Abraham Lincoln grew up in Indiana. In 1816, Thomas, Nancy, Sarah, and Abraham Lincoln moved from their home in Kentucky to the new state of Indiana. The nation's 16th president lived in a one-room log cabin from the time he was seven until the age of 21. In Indiana, he studied by candlelight, received his one-year of formal education, took two flatboat trips to New Orleans, and suffered the great losses of both his beloved mother and sister.
In the land of Indiana's Lincoln sits a 1500-seat, covered amphitheatre named for the 16th president himself, Lincoln Amphitheatre. Built in the 1980s, the community visionaries behind the building of the amphitheatre wanted to tell the little known story of Lincoln's Indiana years to the nation through theatre. During the summer months, visitors can witness those stories come to life in the outdoor musical drama A.Lincoln: A Pioneer Tale.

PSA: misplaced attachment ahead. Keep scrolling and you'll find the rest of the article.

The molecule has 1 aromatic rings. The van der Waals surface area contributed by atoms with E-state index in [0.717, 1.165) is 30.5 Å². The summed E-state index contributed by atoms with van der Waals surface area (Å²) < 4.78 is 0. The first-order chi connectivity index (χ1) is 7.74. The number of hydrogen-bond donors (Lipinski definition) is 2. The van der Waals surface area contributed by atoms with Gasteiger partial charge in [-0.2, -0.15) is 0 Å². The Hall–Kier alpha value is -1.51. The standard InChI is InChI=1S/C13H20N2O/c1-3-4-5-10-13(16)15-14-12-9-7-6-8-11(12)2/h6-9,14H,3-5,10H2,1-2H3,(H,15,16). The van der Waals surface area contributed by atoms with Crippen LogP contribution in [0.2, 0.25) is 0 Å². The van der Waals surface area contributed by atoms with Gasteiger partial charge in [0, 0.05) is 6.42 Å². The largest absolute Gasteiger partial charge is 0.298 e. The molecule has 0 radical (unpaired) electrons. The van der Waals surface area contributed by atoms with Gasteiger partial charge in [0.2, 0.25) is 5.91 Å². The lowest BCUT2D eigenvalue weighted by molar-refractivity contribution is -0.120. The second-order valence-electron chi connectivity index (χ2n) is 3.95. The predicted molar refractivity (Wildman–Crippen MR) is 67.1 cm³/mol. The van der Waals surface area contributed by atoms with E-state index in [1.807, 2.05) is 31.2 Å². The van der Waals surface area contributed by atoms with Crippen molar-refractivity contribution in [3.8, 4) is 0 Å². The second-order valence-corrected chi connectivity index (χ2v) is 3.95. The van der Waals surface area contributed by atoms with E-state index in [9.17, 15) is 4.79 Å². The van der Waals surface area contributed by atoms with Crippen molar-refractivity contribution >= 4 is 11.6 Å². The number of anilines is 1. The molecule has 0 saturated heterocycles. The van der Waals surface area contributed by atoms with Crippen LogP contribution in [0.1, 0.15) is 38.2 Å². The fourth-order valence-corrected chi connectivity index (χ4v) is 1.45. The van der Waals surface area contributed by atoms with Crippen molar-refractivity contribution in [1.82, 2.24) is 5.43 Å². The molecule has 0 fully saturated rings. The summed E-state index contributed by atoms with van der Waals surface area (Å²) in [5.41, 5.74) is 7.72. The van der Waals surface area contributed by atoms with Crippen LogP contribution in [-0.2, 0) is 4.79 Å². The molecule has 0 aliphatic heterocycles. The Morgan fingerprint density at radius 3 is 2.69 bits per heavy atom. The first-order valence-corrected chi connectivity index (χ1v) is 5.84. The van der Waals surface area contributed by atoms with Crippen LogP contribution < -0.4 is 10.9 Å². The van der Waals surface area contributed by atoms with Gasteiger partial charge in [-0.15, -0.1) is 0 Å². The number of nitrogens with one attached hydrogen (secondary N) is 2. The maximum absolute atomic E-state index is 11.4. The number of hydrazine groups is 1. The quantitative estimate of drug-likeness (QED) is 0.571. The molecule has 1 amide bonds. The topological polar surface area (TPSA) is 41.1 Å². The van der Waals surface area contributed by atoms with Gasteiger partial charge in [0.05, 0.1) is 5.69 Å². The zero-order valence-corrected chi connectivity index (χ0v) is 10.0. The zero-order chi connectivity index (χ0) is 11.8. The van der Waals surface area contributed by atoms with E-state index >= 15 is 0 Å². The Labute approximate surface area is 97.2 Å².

A. Lincoln: A Pioneer Tale is written and directed by Ken Jones, the resident playwright for Northern Kentucky University. Jones hopes audiences not only will enjoy the theatrical spectacle of the large dance and choral numbers, but walk away with a sense of joy and pride that a young pioneer boy could grow up to be one of the greatest leaders of all time.
"Our 16th President was homegrown in Indiana. I feel that we all know a lot about the President Lincoln, the civil war leader... but there are so many stories of the boy. I learned so many things about Abe's friends and family, and I believe that those friends and family sculpted this great leader," Jones said.
President Lincoln acts as the narrator in A.Lincoln: A Pioneer Tale. The production begins with a scene between President Lincoln and his two boys Willie and Tad. His two sons begin to ask their father questions about his Indiana boyhood years. As President Lincoln starts to answer his sons' questions, the scene fades and his stories come to life on the very grounds they took place.
A.Lincoln: A Pioneer Tale runs June 7 to June 29, Wednesday through Saturday evenings with matinees on Sunday, June 16 and Wednesday, June 26. Tickets for the production are currently on sale at www.LincolnAmphitheatre.org or through the box office at 800-264-4ABE.